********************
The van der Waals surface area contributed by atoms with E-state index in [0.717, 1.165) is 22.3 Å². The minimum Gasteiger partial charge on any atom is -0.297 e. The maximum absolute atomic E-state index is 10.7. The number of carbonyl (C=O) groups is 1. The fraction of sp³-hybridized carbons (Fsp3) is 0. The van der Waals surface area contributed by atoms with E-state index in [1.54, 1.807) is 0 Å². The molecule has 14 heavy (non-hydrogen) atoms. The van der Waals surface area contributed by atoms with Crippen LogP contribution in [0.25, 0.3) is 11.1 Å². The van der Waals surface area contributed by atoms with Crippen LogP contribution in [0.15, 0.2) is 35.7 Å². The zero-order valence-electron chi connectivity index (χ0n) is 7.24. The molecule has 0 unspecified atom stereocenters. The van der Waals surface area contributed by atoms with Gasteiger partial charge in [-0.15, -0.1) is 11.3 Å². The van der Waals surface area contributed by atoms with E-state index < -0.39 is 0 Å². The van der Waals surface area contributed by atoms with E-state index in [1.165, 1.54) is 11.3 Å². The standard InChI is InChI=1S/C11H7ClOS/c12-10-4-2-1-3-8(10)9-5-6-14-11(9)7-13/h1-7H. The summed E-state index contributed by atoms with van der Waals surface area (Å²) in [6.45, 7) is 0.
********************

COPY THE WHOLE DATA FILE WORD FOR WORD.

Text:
The van der Waals surface area contributed by atoms with E-state index in [0.717, 1.165) is 22.3 Å². The minimum Gasteiger partial charge on any atom is -0.297 e. The maximum absolute atomic E-state index is 10.7. The number of carbonyl (C=O) groups is 1. The fraction of sp³-hybridized carbons (Fsp3) is 0. The van der Waals surface area contributed by atoms with E-state index in [1.54, 1.807) is 0 Å². The molecule has 14 heavy (non-hydrogen) atoms. The van der Waals surface area contributed by atoms with Crippen LogP contribution in [0.25, 0.3) is 11.1 Å². The van der Waals surface area contributed by atoms with Crippen LogP contribution in [0.15, 0.2) is 35.7 Å². The zero-order valence-electron chi connectivity index (χ0n) is 7.24. The molecule has 0 unspecified atom stereocenters. The van der Waals surface area contributed by atoms with Gasteiger partial charge in [-0.15, -0.1) is 11.3 Å². The van der Waals surface area contributed by atoms with E-state index < -0.39 is 0 Å². The van der Waals surface area contributed by atoms with E-state index in [1.165, 1.54) is 11.3 Å². The standard InChI is InChI=1S/C11H7ClOS/c12-10-4-2-1-3-8(10)9-5-6-14-11(9)7-13/h1-7H. The summed E-state index contributed by atoms with van der Waals surface area (Å²) in [6.45, 7) is 0.